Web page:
At 5:35AM Monday 15th April 2019, a Magnitude 4.0 (MD) earthquake occurred 73.6 Kilometers East of Fort-de-France, Martinique and 115.6 Kilometers NE of Castries, St. Lucia. This event occurred at a shallow-moderate depth of 42.0 Kilometers. This information was reviewed by an analyst at the U.W.I. Seismic Research Centre.
Note that across the globe, different seismic monitoring agencies use different methods, or several methods, for processing earthquake parameters. Each method has its limitations and will likely produce different results within the ranges of uncertainty of that data. This is generally accepted within the scientific community. The French Seismological Central Office (BSCF) has also recorded this earthquake as a magnitude 4.0, with similar parameters to the Seismic Research Centre.
Related: Earthquake Magnitude & Intensity
This event was widely reported felt across parts of Martinique with maximum MMI values of III, indicating weak shaking. This event occurred in a highly seismically active area. Here, the Mercurius Fracture Zone subducts under the Caribbean Plate. Earthquakes in this area are generally shallow-moderate, ranging between 0-80 kilometers. Earthquakes up to magnitude 6.5 have occurred in the past (May 21st 1946), with the strongest in recent times occurring on February 2nd 2017, a magnitude 6.0.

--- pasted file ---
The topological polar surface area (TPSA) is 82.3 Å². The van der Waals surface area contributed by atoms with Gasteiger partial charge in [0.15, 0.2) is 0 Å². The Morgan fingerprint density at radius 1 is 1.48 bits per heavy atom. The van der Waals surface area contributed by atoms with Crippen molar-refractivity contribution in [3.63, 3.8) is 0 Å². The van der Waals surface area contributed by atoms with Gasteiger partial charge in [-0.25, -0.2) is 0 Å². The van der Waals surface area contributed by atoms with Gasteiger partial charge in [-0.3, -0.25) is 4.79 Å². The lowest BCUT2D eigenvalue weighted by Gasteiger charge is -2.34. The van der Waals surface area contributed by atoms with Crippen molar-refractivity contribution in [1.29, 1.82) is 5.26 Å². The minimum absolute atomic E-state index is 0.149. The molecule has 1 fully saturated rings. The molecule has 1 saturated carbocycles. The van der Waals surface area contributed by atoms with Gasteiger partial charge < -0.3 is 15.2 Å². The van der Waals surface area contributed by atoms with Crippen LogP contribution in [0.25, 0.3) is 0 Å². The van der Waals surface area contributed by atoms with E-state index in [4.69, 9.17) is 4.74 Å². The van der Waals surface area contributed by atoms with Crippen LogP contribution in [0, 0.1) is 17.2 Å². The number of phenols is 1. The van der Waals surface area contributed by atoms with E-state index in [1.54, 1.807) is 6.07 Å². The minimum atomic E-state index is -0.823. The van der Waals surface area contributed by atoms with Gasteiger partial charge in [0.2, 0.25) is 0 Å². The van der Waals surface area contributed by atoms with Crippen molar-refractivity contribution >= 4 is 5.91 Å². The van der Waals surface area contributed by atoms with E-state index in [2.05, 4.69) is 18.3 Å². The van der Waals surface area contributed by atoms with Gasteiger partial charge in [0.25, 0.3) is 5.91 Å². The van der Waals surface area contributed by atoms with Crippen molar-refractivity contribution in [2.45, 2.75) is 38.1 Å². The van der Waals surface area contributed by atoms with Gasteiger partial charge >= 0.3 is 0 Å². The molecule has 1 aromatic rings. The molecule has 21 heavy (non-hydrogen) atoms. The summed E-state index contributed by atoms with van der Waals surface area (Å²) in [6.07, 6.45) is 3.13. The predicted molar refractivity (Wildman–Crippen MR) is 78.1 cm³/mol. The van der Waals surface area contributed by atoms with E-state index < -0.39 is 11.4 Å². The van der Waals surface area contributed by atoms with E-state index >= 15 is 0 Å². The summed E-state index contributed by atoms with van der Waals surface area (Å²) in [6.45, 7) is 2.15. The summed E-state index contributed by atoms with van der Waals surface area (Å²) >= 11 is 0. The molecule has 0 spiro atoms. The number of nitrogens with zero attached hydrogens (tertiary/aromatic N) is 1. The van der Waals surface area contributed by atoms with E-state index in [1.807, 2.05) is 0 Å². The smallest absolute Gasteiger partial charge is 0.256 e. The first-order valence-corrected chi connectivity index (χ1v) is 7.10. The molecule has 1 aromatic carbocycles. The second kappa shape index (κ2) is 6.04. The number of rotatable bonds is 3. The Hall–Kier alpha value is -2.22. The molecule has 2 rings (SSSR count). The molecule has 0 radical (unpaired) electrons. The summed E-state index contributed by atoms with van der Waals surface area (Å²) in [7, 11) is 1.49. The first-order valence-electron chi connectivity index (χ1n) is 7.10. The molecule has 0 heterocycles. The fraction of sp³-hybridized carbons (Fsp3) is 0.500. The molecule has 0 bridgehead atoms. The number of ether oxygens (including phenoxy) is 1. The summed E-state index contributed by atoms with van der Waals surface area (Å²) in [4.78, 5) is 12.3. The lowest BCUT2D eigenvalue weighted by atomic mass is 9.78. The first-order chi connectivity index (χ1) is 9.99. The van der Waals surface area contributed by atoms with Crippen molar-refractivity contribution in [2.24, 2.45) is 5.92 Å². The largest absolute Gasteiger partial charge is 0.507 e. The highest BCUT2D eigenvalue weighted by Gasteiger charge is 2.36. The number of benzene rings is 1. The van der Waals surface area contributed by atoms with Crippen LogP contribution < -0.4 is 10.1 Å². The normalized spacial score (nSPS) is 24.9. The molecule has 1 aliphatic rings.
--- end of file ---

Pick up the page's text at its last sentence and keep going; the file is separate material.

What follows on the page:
Earthquakes *cannot* be predicted – meaning the precise time, date, magnitude, depth etc. cannot be known ahead of time based on current research and technology.
Generally, in the Eastern Caribbean, a seismically active area, earthquakes of this magnitude, up to M8.0 and greater, are possible in area, and this statement has been repeated by seismologists at the U.W.I. Seismic Research Centre for decades.
Each year, over 2,200 seismic events are recorded in the Eastern Caribbean. On average, the Eastern Caribbean has seen a pattern of major (M7.0-M7.9) quakes every 20 to 30 years. That pattern has stayed true. The last major (M7.0-7.9) quake occurred north of Martinique in 2007.
Historical patterns indicate great earthquakes (M8.0+) on the Richter Scale have occurred every century or so in the region. The probability of another event at that level is high since the last >M8.0 earthquake occurred in 1843.
Related: Earthquake Safety
Now is the time to create or go over your earthquake preparedness plan and know what to do during, before and after an earthquake. See here for more details.